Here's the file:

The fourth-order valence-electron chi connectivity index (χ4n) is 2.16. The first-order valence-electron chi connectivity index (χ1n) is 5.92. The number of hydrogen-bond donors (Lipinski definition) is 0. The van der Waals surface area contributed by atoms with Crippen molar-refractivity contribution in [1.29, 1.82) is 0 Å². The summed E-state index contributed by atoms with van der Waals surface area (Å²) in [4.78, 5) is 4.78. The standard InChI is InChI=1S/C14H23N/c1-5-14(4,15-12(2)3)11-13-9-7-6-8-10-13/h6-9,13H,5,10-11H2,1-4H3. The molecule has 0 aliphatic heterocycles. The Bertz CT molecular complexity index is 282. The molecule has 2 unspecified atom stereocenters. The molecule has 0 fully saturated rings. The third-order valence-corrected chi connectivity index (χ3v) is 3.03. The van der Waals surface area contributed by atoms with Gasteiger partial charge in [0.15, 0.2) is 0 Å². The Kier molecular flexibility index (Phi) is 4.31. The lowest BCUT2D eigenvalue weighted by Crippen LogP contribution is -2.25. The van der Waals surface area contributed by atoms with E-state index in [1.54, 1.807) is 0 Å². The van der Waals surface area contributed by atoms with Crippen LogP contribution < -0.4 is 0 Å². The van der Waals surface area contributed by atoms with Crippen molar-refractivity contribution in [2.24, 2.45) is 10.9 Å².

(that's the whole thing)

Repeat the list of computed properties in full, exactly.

The fourth-order valence-electron chi connectivity index (χ4n) is 2.16. The first-order valence-electron chi connectivity index (χ1n) is 5.92. The number of hydrogen-bond donors (Lipinski definition) is 0. The van der Waals surface area contributed by atoms with Crippen molar-refractivity contribution in [1.29, 1.82) is 0 Å². The summed E-state index contributed by atoms with van der Waals surface area (Å²) in [4.78, 5) is 4.78. The standard InChI is InChI=1S/C14H23N/c1-5-14(4,15-12(2)3)11-13-9-7-6-8-10-13/h6-9,13H,5,10-11H2,1-4H3. The molecule has 0 aliphatic heterocycles. The Bertz CT molecular complexity index is 282. The molecule has 2 unspecified atom stereocenters. The molecule has 0 fully saturated rings. The third-order valence-corrected chi connectivity index (χ3v) is 3.03. The van der Waals surface area contributed by atoms with Gasteiger partial charge in [0.15, 0.2) is 0 Å². The Kier molecular flexibility index (Phi) is 4.31. The lowest BCUT2D eigenvalue weighted by Crippen LogP contribution is -2.25. The van der Waals surface area contributed by atoms with E-state index in [1.54, 1.807) is 0 Å². The van der Waals surface area contributed by atoms with Crippen LogP contribution < -0.4 is 0 Å². The van der Waals surface area contributed by atoms with Crippen molar-refractivity contribution in [2.24, 2.45) is 10.9 Å².